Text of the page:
​Mr Declan MacFadden lost his wife Anne MacFadden to glioblastoma three years ago. PHOTO: COURTESY OF DECLAN MACFADDEN

SINGAPORE - Researchers in Singapore have been awarded a $9.88 million grant to develop new diagnostic and testing options for glioblastoma (GBM), a type of brain cancer that is highly aggressive and deadly.

The potential benefits of this research project lie in being able to quickly and effectively identify the type of drug that should be given to GBM patients, and in the possible development of new drugs for GBM treatment, said Professor Patrick Tan of Duke-NUS Medical School.

GBM is difficult to treat due to its location in the brain, its structure, ability to spread quickly, high recurrence rate and limited treatment options.

"This generous funding gives us an opportunity to address the many challenges posed by this aggressive tumour," said Associate Professor Ang Beng Ti, head and senior consultant at the Department of Neurosurgery at the National Neuroscience Institute (NNI) @ Singapore General Hospital campus, and the project's principal investigator.

The grant was received under the Open Fund Large Collaborative Grant, which is supported by the National Research Foundation Singapore and administered by the National Medical Research Council. The team comprises researchers from NNI, the National University of Singapore (NUS) and Duke-NUS.

The latest advancements in GBM treatment have been welcomed by people like Mr Declan MacFadden, who lost his wife to GBM three years ago.

Mr MacFadden, 67, said that GBM took a physical and mental toll on his wife. It affected her eyesight and ability to walk, and she could forget conversations that happened in the last 30 seconds, he said.

Other common symptoms of GBM include severe headaches, seizures, and personality changes.

"It is a difficult journey, and there is no escape pathway out of this," said Mr MacFadden, who used to work in the flavours and fragrances industry.

After being diagnosed with GBM in January 2017, his wife died in February 2018. Even with treatment, most GBM patients do not live longer than two years after the initial diagnosis.

Associate Professor Ang Beng Ti is the project's principal investigator. PHOTO: NNI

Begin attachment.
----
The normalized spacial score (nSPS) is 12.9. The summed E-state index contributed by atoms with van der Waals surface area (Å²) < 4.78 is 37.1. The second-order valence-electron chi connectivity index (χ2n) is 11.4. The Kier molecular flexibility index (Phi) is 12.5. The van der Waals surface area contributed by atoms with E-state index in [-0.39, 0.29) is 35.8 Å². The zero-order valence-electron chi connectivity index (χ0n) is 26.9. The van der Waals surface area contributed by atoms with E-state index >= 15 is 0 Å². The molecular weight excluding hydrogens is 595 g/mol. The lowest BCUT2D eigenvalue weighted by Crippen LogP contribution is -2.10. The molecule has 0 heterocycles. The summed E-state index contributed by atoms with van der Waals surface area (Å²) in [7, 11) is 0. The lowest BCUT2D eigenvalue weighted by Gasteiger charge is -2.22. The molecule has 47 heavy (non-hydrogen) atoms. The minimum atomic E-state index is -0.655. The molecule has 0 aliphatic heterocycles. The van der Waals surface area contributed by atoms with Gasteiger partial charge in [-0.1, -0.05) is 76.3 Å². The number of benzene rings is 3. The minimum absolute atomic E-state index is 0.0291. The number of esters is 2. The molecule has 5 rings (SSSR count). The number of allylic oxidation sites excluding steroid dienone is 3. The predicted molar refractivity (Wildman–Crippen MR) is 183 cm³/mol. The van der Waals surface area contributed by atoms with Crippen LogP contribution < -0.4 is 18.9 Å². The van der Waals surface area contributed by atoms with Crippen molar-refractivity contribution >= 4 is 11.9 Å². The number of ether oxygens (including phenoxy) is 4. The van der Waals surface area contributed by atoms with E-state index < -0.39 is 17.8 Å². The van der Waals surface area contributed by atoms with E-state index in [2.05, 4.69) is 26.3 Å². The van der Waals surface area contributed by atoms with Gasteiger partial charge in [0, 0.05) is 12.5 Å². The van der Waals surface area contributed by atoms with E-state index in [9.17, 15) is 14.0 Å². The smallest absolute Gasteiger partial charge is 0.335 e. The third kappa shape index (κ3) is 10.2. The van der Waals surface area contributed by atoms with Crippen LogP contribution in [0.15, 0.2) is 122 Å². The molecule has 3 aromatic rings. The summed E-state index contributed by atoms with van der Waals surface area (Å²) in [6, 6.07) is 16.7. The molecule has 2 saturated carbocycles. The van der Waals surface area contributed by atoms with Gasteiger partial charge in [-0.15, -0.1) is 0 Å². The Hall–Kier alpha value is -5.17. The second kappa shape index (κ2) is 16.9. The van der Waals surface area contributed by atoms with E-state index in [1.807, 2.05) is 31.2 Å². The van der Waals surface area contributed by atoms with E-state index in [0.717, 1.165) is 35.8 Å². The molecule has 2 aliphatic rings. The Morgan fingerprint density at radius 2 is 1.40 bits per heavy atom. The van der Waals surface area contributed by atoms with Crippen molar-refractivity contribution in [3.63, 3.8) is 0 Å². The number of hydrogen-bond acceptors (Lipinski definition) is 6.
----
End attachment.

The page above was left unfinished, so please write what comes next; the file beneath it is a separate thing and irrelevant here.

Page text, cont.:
In Singapore, around 100 people are diagnosed with GBM every year.

But the research team hopes that its project can make GBM treatment more effective and personalised.

It is using artificial intelligence to discover drugs that are effective for GBM treatment, and part of this research involves working with London-based technology company BenevolentAI. So far, the team has identified one drug for clinical trials in 2022, said Prof Ang.

The team is also developing new blood tests to detect and monitor GBM. Assistant Professor Shao Huilin, from the Department of Biomedical Engineering and Institute for Health Innovation and Technology at NUS, said that the blood tests help to make treatment more personalised.

The blood tests can also be repeated to evaluate the progression of the disease and treatment efficacy for patients, unlike current clinical practices, which cannot be repeated easily, Prof Shao added.

Estimated to be ready in the second half of 2022, the blood tests are also safe, cheap and cause minimal pain.

The researchers are also using original tumour samples for comprehensive tumour studies and more accurate drug testing.

The team expects to start clinical trials in Asia in late 2022, after drugs have been identified for GBM treatment.

Mr MacFadden said that he hopes this research project would be able to extend the life expectancy of GBM patients.

"We are excited that all these developments and advances provide a beacon of hope for patients suffering from GBM," said Professor Tan Eng King, deputy director of academic affairs and director of research at NNI.